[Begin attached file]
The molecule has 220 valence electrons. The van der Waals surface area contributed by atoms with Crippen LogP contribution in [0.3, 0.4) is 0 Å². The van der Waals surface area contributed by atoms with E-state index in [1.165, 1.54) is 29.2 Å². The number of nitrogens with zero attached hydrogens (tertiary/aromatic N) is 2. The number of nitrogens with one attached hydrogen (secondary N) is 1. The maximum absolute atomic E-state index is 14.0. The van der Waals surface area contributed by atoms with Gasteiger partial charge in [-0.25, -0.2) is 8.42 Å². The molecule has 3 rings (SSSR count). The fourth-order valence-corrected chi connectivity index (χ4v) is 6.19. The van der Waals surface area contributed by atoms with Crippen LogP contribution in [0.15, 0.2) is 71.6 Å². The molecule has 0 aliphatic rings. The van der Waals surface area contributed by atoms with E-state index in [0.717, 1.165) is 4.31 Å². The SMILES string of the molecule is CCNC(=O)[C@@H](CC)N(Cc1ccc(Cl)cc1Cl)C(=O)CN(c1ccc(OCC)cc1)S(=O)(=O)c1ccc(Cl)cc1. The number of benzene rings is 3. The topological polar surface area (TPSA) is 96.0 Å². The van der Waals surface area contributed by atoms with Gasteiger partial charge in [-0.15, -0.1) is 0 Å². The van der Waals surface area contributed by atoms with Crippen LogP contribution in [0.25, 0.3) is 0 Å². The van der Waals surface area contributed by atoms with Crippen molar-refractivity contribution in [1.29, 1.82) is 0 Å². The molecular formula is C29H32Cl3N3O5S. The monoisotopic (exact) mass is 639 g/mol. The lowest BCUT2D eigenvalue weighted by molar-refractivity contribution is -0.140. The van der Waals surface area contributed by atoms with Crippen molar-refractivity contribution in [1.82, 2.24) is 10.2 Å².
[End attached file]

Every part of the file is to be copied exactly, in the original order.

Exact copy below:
The molecule has 220 valence electrons. The van der Waals surface area contributed by atoms with Crippen LogP contribution in [0.3, 0.4) is 0 Å². The van der Waals surface area contributed by atoms with E-state index in [1.165, 1.54) is 29.2 Å². The number of nitrogens with zero attached hydrogens (tertiary/aromatic N) is 2. The number of nitrogens with one attached hydrogen (secondary N) is 1. The maximum absolute atomic E-state index is 14.0. The van der Waals surface area contributed by atoms with Gasteiger partial charge in [-0.25, -0.2) is 8.42 Å². The molecule has 3 rings (SSSR count). The fourth-order valence-corrected chi connectivity index (χ4v) is 6.19. The van der Waals surface area contributed by atoms with Crippen LogP contribution in [0.15, 0.2) is 71.6 Å². The molecule has 0 aliphatic rings. The van der Waals surface area contributed by atoms with E-state index in [0.717, 1.165) is 4.31 Å². The SMILES string of the molecule is CCNC(=O)[C@@H](CC)N(Cc1ccc(Cl)cc1Cl)C(=O)CN(c1ccc(OCC)cc1)S(=O)(=O)c1ccc(Cl)cc1. The number of benzene rings is 3. The topological polar surface area (TPSA) is 96.0 Å². The van der Waals surface area contributed by atoms with Gasteiger partial charge in [-0.15, -0.1) is 0 Å². The van der Waals surface area contributed by atoms with Crippen LogP contribution in [0.25, 0.3) is 0 Å². The van der Waals surface area contributed by atoms with Crippen molar-refractivity contribution in [1.29, 1.82) is 0 Å². The molecular formula is C29H32Cl3N3O5S. The monoisotopic (exact) mass is 639 g/mol. The lowest BCUT2D eigenvalue weighted by molar-refractivity contribution is -0.140. The van der Waals surface area contributed by atoms with Crippen molar-refractivity contribution in [1.82, 2.24) is 10.2 Å².